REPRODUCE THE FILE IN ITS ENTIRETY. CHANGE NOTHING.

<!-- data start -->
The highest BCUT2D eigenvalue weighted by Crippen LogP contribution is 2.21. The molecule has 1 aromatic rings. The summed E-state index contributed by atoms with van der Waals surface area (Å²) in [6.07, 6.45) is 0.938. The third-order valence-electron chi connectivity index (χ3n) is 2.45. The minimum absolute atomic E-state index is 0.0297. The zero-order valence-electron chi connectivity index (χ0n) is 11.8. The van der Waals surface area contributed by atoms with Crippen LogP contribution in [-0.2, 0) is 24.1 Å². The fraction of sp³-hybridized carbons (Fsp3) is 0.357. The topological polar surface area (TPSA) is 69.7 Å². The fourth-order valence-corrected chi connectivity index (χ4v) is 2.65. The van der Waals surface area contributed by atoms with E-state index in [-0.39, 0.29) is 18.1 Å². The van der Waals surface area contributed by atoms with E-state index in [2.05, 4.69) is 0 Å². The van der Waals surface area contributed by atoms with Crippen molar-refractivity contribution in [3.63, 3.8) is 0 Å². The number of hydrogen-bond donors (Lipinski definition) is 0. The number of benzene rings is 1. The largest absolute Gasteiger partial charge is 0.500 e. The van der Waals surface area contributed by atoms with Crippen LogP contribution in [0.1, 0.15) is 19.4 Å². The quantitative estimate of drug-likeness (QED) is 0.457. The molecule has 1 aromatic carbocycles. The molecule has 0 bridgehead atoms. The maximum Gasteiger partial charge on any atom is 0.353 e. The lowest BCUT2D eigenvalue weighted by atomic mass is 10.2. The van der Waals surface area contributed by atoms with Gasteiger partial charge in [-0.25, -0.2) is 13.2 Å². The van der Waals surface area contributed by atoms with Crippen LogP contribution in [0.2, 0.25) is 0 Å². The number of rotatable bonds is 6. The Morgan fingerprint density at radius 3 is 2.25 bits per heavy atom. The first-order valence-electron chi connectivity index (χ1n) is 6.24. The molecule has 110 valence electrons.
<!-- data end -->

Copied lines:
The highest BCUT2D eigenvalue weighted by Crippen LogP contribution is 2.21. The molecule has 1 aromatic rings. The summed E-state index contributed by atoms with van der Waals surface area (Å²) in [6.07, 6.45) is 0.938. The third-order valence-electron chi connectivity index (χ3n) is 2.45. The minimum absolute atomic E-state index is 0.0297. The zero-order valence-electron chi connectivity index (χ0n) is 11.8. The van der Waals surface area contributed by atoms with Crippen LogP contribution in [-0.2, 0) is 24.1 Å². The fraction of sp³-hybridized carbons (Fsp3) is 0.357. The topological polar surface area (TPSA) is 69.7 Å². The fourth-order valence-corrected chi connectivity index (χ4v) is 2.65. The van der Waals surface area contributed by atoms with E-state index in [-0.39, 0.29) is 18.1 Å². The van der Waals surface area contributed by atoms with E-state index in [2.05, 4.69) is 0 Å². The van der Waals surface area contributed by atoms with Crippen molar-refractivity contribution in [3.63, 3.8) is 0 Å². The number of hydrogen-bond donors (Lipinski definition) is 0. The number of benzene rings is 1. The largest absolute Gasteiger partial charge is 0.500 e. The van der Waals surface area contributed by atoms with Crippen LogP contribution in [0.1, 0.15) is 19.4 Å². The quantitative estimate of drug-likeness (QED) is 0.457. The molecule has 1 aromatic carbocycles. The molecule has 0 bridgehead atoms. The maximum Gasteiger partial charge on any atom is 0.353 e. The lowest BCUT2D eigenvalue weighted by atomic mass is 10.2. The van der Waals surface area contributed by atoms with Gasteiger partial charge in [-0.25, -0.2) is 13.2 Å². The van der Waals surface area contributed by atoms with Crippen LogP contribution in [0.2, 0.25) is 0 Å². The number of rotatable bonds is 6. The Morgan fingerprint density at radius 3 is 2.25 bits per heavy atom. The first-order valence-electron chi connectivity index (χ1n) is 6.24. The molecule has 110 valence electrons.